Satellite photo, wildfires and smoke, September 4, 2017

satellite photo wildfires smoke

The satellite photo above from September 4, 2017 shows smoke created by wildfires. The red dots represent heat on the fires detected by the satellite at 1:05 p.m. MDT September 4, 2017. You can see the smoke streaming away from the fires.

Typos, let us know HERE. And, please keep in mind our commenting ground rules before you post a comment.

Author: Bill Gabbert

After working full time in wildland fire for 33 years, he continues to learn, and strives to be a Student of Fire. Google+

21 thoughts on “Satellite photo, wildfires and smoke, September 4, 2017”

  1. Why haven’t we heard about the fire? On television about the Montana fires. Families etc. Need to know.

    1. There are 40 active fires in MT, multiple evacuations, closures, and structures lost. The firefighting budget in MT has been tapped and there’s neither national coverage nor national relief. We’re on our own to weather the smoke and fire. Hoping soon for rain storms without lightning.
      Thank you, Bill, for posting this information! It is next to impossible to find this on any government website, state or federal.

  2. Great shot. I live in southern OR and was talking to my brother in KC. He sent me a pic of the “orange sun” there and I wondered if it was possible the western smoke was reaching Mid America. Seems your composite image confirms this. Here in the Rogue River Valley, and for weeks now (at least since the solar eclipse), this region has simply been a bowl of smoke, thick as fog, very little wind. Really appreciate your web site. Have not found a more current up to date site, even a gov site. Thanks.

  3. Thank you for your reporting. This is about the only site I’ve found that explains the, to me, unprecedented (in the last 50 years) duration, extent, and levels of smoke in the air and throughout the skies. This, ranging from our family’s travels to Oregon (Ashland, Bend, Madras) Aug. 17-22, Northern CA (Weed, Redding, Dunsmuir, Lake County) to our home in Sonoma County, where I could smell the smoke starting Aug. 30, and it’s been like the old “Stage I Smog Alerts” in LA and Riverside, CA in years past. What is going on to produce such absolutely *epic* fires ? Why so many and so huge? Isn’t this a national catastrophe?

    1. Why? Several factors are creating a perfect storm in the Western states. 1. Government mismanagement of wilderness and forest lands, both state and federal, disallowing forest thinning, machinery on land, closing access roads, etc. due to environmentalist policies; 2. Lack of sufficient thinning on both public and private lands; 3. Fire suppression–no controlled burns where it would benefit, again on public and private lands; 4. Improper logging practices, where the small tinder slash is left behind to fuel fires (though so little logging is allowed now, this is not a large problem).

      1. All the perfect management of timber, fuels, policy by the feds, state and local government would not have stopped all of these fires. U have no clue about what your talking about.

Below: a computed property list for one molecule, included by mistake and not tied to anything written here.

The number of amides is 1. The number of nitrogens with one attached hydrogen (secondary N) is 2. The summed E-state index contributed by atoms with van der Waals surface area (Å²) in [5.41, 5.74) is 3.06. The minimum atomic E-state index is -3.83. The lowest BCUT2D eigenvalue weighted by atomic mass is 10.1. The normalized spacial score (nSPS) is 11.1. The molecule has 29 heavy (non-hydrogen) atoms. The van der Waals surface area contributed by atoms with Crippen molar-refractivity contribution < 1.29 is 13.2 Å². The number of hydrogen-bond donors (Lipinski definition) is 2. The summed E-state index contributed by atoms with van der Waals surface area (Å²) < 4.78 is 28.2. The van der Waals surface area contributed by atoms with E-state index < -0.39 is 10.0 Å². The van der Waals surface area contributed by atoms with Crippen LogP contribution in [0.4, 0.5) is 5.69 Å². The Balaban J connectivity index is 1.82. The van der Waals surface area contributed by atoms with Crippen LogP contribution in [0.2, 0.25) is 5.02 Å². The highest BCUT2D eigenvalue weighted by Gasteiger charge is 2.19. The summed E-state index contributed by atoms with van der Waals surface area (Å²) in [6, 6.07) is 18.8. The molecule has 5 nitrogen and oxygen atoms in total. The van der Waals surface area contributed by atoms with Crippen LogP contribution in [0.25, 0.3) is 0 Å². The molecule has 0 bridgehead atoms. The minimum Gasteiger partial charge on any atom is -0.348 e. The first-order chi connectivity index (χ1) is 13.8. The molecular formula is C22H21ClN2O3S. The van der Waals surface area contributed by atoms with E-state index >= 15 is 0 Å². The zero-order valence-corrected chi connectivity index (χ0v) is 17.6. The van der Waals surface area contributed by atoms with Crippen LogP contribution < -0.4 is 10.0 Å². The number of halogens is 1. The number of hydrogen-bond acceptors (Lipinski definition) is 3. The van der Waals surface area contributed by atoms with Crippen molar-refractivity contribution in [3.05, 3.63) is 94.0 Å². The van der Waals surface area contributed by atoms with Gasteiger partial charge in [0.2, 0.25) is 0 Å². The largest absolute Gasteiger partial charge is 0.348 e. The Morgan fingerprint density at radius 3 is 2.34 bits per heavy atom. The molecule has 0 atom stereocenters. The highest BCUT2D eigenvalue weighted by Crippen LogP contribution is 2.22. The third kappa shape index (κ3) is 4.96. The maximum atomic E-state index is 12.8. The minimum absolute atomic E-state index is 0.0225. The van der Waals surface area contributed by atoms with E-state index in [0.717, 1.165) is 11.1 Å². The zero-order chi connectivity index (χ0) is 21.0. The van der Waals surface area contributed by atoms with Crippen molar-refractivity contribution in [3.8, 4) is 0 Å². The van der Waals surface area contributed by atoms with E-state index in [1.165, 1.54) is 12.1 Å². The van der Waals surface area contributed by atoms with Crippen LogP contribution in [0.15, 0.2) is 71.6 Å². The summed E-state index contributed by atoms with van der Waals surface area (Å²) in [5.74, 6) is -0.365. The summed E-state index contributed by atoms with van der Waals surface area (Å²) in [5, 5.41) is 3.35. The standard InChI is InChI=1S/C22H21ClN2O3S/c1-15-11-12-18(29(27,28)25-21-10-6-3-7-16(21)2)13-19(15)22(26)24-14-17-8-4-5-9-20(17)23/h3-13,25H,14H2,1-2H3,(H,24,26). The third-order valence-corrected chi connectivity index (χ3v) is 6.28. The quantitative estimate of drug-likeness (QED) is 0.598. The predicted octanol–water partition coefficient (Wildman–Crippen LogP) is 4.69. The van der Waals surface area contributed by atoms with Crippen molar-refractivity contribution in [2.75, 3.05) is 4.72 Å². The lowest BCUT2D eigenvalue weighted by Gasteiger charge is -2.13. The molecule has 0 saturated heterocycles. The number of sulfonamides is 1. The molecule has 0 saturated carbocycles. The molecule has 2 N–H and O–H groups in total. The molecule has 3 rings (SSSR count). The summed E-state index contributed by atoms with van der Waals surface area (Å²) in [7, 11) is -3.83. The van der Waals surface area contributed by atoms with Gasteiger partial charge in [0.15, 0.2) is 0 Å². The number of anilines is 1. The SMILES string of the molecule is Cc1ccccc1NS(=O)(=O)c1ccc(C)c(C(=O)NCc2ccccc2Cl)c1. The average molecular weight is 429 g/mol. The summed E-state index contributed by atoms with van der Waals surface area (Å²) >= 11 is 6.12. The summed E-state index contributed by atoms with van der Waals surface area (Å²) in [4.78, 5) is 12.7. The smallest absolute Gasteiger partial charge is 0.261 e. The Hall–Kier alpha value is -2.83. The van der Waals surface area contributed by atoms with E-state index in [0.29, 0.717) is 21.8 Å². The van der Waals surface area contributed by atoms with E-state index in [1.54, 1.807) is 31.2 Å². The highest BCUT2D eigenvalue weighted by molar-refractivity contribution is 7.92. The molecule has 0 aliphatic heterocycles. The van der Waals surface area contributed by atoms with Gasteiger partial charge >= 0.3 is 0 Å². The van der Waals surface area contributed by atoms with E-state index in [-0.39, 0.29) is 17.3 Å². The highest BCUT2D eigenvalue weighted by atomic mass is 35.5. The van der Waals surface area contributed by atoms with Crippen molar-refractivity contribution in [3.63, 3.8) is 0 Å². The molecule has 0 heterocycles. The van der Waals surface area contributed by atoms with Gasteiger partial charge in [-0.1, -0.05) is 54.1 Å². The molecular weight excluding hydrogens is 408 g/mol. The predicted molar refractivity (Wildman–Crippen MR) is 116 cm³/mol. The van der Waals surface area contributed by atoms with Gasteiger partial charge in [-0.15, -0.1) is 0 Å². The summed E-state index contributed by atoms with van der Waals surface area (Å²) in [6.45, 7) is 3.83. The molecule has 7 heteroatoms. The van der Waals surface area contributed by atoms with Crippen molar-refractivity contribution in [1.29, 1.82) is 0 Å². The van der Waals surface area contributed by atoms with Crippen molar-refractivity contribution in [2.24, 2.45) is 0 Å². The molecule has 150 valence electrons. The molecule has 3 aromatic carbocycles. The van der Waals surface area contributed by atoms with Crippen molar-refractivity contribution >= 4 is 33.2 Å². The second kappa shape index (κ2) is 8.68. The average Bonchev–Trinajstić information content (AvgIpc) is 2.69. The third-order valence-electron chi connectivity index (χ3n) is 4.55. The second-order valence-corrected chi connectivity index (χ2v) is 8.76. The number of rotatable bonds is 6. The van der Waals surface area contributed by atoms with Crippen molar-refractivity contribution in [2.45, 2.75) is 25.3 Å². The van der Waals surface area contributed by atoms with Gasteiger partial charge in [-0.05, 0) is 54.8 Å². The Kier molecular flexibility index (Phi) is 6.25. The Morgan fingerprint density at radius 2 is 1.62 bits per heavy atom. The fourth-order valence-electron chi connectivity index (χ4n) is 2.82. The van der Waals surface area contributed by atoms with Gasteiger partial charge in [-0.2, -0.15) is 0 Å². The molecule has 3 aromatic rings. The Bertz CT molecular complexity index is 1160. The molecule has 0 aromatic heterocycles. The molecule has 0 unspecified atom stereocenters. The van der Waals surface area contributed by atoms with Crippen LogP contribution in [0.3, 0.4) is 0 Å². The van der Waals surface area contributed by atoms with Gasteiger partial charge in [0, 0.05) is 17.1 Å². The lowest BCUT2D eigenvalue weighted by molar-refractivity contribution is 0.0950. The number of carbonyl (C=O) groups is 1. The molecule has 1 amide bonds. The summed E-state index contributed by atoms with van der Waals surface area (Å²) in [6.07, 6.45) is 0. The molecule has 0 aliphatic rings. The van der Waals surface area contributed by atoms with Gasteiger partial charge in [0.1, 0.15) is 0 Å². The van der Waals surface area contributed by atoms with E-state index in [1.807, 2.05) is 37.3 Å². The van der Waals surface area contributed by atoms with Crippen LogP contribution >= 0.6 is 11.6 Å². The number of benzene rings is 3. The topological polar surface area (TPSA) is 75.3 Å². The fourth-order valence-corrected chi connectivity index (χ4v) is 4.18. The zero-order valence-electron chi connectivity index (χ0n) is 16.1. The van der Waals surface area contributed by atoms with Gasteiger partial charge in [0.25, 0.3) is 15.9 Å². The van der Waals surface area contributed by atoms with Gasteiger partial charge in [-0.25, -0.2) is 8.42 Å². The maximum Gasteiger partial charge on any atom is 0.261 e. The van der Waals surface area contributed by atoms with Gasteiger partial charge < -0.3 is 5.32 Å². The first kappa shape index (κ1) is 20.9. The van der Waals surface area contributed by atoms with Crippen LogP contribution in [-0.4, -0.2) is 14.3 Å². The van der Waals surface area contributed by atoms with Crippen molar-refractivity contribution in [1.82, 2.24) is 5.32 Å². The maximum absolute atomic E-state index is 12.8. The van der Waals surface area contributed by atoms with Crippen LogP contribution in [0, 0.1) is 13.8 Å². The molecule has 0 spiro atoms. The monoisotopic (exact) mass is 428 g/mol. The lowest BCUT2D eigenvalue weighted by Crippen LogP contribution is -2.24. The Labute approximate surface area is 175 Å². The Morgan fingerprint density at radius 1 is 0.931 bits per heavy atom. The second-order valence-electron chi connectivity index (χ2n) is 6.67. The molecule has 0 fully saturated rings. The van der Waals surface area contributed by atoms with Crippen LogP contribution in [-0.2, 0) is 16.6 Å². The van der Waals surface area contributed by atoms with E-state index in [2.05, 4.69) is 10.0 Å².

4. I’ve been looking at the smoke maps since we’ve had a fire near us. I love seeing the US map. Thank you.

  5. great photo! Where do you find images like this? I’m looking for a mapping site that shows the current smoke and for some reason haven’t found one yet.


  6. We have a fire that just broke out yesterday in Mesa Colorado. Western slope Colorado is so smoke filled we can’t we the mountains any more. But the satelight image from the 4th doesn’t seem to look like it. Nor does it have the mesa fire

  7. What about the Rice Ridge wildfire ? I understand from searching that it has merged with the Reef fire . Just this weekend. Where is coverage of this. Montana has been battling this fire plus 50+ more for 2 months at least. People have been evacuated!!!! Where is coverage of this crisis ???????

  8. Our natural resources in the US are just as valuable as our cities. I am puzzled why the national news is NOT covering the Western wildfires… Their coverage of Hurricane Harvey was very extensive. God bless the firefighters on the ground. Homes and businesses can be rebuilt in a much shorter time than it takes nature to refurbish an entire forest. Entire ecosystems are being destroyed and may never return.

    1. Good points, John. But, most people (but not all) do not really care about wildfires unless it directly affects them. However, the photos of dramatic flames and aircraft or people evacuating can sometimes penetrate that indifference.

      A great many people are directly affected by the dense smoke that is streaming across the country. My friend in South Dakota who has respiratory issues is seriously affected by the smoke coming from Montana and other states to the west, and he’s in a house with central air conditioning many hundreds of miles from the fires. There’s talk that some outdoor sporting events may be cancelled. That’s one wildfire related issue that is now getting the attention of many.

    2. Excellent points! Good luck rebuilding all of those homes and businesses, all of the timber needed for lumber is going up in smoke! Thanks for sharing these images.

  9. You are the only site that shows how far east the fire smoke goes.
    As for Montana, most years since 2000 the entire population of western Montana should have been evacuated for months each year. Students at U. MONTANA are finally analyzing what chemicals are in and around thise particulates: deadly.

Comments are closed.